Saw this mentioned in the Big Wreck thread, very handy database. It certainly doesn't contain everything ever recorded, but it is very comprehensive.
Album list - Dynamic Range Database
It is interesting to note that while Vinyl is largely an obsolete format, it has some benefits, especially when it comes to metal. If they do a separate vinyl mix it often has better dynamic range. Whether it's enough to actually hear, or is worth the other limitations of the format are up to the listener, but for albums that have a dedicated vinyl mix or dedicated vinyl remaster, the dynamic range is usually slightly better. Mainly due to the physical limitations of vinyl and the cutting of grooves and all that, funnily enough, not really a stylistic choice to make the vinyl more DR'd most of the time.
You can also always download software yourself to find it, if you have the original media. These are user submitted. But very trustworthy, people that care about shit like DR tend to be quite precise. If you care enough to measure the DR of your media, chances are you know how to do it right. If you do it wrong, odds are the other DR obsessed freaks will catch you anyways.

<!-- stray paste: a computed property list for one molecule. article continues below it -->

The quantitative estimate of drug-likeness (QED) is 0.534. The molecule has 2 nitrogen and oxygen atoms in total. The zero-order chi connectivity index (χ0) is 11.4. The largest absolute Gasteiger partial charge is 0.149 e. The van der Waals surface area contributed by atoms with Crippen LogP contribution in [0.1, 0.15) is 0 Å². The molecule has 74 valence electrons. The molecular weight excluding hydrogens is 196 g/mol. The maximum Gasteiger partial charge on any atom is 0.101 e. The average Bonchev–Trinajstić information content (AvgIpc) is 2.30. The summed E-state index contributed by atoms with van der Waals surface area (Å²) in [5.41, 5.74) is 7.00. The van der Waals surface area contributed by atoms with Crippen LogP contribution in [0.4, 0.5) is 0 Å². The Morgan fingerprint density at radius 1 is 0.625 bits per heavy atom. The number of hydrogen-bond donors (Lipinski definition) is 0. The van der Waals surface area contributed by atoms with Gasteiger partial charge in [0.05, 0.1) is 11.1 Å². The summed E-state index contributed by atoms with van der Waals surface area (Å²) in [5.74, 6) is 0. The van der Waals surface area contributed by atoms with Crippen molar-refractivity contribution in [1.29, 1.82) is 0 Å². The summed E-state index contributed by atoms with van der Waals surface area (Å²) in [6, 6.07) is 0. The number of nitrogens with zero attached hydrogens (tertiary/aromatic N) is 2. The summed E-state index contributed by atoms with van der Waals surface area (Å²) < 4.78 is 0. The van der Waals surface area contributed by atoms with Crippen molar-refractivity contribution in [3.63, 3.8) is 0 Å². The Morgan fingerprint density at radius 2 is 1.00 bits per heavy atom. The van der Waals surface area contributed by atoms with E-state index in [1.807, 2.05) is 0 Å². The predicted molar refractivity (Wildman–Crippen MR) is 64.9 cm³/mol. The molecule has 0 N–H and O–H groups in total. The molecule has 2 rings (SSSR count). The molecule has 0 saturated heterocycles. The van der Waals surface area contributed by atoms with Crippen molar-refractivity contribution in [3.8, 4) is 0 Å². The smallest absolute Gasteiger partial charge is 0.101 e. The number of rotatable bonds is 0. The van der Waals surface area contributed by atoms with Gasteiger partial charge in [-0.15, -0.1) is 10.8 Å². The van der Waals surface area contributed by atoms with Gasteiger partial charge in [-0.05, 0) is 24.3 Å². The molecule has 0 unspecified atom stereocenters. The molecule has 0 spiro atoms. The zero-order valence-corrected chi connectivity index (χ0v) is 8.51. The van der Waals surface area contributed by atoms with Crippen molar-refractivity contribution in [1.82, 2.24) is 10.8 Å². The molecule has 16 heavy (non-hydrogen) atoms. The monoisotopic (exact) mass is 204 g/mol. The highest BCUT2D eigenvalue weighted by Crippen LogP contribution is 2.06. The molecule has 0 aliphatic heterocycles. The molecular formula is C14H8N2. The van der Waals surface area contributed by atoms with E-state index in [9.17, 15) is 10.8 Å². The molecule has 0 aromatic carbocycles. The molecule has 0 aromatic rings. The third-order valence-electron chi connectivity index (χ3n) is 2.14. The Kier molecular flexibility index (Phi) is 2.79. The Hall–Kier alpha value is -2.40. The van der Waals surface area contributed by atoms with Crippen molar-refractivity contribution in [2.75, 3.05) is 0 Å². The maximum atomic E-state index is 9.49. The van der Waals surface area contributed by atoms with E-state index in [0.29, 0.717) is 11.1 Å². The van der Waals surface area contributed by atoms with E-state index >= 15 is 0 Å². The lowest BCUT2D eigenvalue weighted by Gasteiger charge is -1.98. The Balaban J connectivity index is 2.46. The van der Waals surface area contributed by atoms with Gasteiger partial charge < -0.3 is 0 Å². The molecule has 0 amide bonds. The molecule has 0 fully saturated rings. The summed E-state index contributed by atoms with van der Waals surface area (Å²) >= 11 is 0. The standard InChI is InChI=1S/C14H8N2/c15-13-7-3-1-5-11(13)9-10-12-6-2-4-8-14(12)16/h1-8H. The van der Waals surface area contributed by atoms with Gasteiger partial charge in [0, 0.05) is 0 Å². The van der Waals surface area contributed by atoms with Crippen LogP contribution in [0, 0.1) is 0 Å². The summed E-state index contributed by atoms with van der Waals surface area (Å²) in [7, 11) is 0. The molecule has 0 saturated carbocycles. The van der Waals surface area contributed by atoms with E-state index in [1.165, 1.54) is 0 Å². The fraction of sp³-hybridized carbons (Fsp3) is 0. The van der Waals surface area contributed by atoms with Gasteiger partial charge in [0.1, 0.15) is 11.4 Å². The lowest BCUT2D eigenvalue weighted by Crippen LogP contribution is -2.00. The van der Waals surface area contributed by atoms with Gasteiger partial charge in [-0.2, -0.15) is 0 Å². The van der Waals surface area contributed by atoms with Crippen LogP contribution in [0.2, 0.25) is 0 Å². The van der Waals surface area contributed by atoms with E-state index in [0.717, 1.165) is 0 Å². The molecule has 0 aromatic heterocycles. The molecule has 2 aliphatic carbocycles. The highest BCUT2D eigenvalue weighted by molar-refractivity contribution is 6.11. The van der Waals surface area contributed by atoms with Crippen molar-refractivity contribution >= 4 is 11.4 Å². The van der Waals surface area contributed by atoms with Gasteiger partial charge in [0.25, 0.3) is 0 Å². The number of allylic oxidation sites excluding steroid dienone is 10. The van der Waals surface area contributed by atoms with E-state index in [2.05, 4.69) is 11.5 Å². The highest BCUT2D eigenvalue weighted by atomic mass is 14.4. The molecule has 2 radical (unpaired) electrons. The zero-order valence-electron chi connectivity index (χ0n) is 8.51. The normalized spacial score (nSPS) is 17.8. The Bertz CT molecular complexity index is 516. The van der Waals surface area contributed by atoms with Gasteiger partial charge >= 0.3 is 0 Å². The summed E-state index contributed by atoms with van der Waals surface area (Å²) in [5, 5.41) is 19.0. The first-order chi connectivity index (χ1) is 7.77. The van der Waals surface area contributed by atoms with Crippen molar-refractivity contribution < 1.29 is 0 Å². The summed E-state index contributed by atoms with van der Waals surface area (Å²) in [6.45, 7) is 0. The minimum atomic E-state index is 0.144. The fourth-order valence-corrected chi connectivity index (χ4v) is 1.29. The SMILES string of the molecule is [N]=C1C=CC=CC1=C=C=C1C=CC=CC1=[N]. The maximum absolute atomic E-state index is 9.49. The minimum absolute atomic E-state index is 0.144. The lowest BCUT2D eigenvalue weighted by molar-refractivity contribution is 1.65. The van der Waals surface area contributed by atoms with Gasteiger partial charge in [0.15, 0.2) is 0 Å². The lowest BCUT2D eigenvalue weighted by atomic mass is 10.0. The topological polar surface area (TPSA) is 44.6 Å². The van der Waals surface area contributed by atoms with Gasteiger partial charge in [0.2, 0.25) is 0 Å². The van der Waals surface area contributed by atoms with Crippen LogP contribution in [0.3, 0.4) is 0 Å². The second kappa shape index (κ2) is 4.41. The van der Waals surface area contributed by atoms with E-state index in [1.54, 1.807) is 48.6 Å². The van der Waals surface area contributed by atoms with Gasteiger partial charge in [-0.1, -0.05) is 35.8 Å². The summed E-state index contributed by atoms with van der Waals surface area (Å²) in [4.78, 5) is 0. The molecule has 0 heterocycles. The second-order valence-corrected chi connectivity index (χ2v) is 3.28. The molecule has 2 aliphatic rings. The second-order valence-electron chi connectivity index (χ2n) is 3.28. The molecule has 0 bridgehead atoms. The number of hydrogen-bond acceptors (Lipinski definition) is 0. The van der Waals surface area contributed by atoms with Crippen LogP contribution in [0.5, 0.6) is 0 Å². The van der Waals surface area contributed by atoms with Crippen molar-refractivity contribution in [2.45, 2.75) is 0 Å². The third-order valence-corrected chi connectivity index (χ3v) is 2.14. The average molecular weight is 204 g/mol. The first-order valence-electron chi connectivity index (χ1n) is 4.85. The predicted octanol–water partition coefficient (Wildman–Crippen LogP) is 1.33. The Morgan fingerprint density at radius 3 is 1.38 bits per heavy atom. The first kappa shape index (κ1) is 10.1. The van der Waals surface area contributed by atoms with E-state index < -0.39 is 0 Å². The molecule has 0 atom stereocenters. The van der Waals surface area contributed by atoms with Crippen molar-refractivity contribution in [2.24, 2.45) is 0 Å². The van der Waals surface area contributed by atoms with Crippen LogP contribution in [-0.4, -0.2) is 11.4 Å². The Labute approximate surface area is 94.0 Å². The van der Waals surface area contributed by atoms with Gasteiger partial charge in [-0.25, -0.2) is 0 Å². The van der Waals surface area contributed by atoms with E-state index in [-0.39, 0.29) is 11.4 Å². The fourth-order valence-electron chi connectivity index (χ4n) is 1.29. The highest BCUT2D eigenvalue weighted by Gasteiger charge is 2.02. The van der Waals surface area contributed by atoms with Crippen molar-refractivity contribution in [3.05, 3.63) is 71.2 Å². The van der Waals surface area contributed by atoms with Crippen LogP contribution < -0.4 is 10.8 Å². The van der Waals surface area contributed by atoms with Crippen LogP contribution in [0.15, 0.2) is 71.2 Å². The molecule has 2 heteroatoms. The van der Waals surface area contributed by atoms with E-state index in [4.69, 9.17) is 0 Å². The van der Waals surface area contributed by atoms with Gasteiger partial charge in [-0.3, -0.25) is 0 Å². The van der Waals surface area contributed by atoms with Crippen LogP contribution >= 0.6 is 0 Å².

I believe the commonly accepted scale for DR is 1-20, higher being better, the site only goes up to 14+ though, which is sensible, because even if you can hear those frequencies, odds are you don't have a nice enough set up to convey them.
Also worth noting that you have to own the media yourself to accurately calculate it, trying to discern DR on something like terrestrial radio (the worst offender) is pointless, because radio stations run their own aggressive limiters on the signal they broadcast. (no idea if satellite radio does the same thing, not a satellite radio guy). As far as things like youtube algorithms go, that's a whole other discussion.